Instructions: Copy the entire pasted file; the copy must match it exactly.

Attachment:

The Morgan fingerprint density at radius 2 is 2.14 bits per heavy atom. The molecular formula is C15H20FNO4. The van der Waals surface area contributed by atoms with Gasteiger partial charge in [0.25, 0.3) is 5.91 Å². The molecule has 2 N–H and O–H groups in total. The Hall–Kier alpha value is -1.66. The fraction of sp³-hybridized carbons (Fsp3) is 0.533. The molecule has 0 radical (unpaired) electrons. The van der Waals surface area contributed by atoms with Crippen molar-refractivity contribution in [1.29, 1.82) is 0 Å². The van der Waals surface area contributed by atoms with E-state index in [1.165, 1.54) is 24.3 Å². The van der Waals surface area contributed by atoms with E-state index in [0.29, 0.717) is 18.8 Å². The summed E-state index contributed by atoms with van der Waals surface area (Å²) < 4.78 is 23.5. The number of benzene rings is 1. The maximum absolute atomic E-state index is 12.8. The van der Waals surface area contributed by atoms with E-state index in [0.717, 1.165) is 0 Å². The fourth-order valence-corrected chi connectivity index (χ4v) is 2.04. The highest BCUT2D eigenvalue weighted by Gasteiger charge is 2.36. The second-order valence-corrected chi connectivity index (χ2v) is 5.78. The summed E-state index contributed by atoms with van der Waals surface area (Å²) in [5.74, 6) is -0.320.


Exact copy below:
The Morgan fingerprint density at radius 2 is 2.14 bits per heavy atom. The molecular formula is C15H20FNO4. The van der Waals surface area contributed by atoms with Gasteiger partial charge in [0.25, 0.3) is 5.91 Å². The molecule has 2 N–H and O–H groups in total. The Hall–Kier alpha value is -1.66. The fraction of sp³-hybridized carbons (Fsp3) is 0.533. The molecule has 0 radical (unpaired) electrons. The van der Waals surface area contributed by atoms with Crippen molar-refractivity contribution in [1.29, 1.82) is 0 Å². The van der Waals surface area contributed by atoms with E-state index in [1.165, 1.54) is 24.3 Å². The van der Waals surface area contributed by atoms with E-state index in [0.29, 0.717) is 18.8 Å². The summed E-state index contributed by atoms with van der Waals surface area (Å²) < 4.78 is 23.5. The number of benzene rings is 1. The maximum absolute atomic E-state index is 12.8. The van der Waals surface area contributed by atoms with E-state index in [0.717, 1.165) is 0 Å². The fourth-order valence-corrected chi connectivity index (χ4v) is 2.04. The highest BCUT2D eigenvalue weighted by Gasteiger charge is 2.36. The second-order valence-corrected chi connectivity index (χ2v) is 5.78. The summed E-state index contributed by atoms with van der Waals surface area (Å²) in [5.74, 6) is -0.320.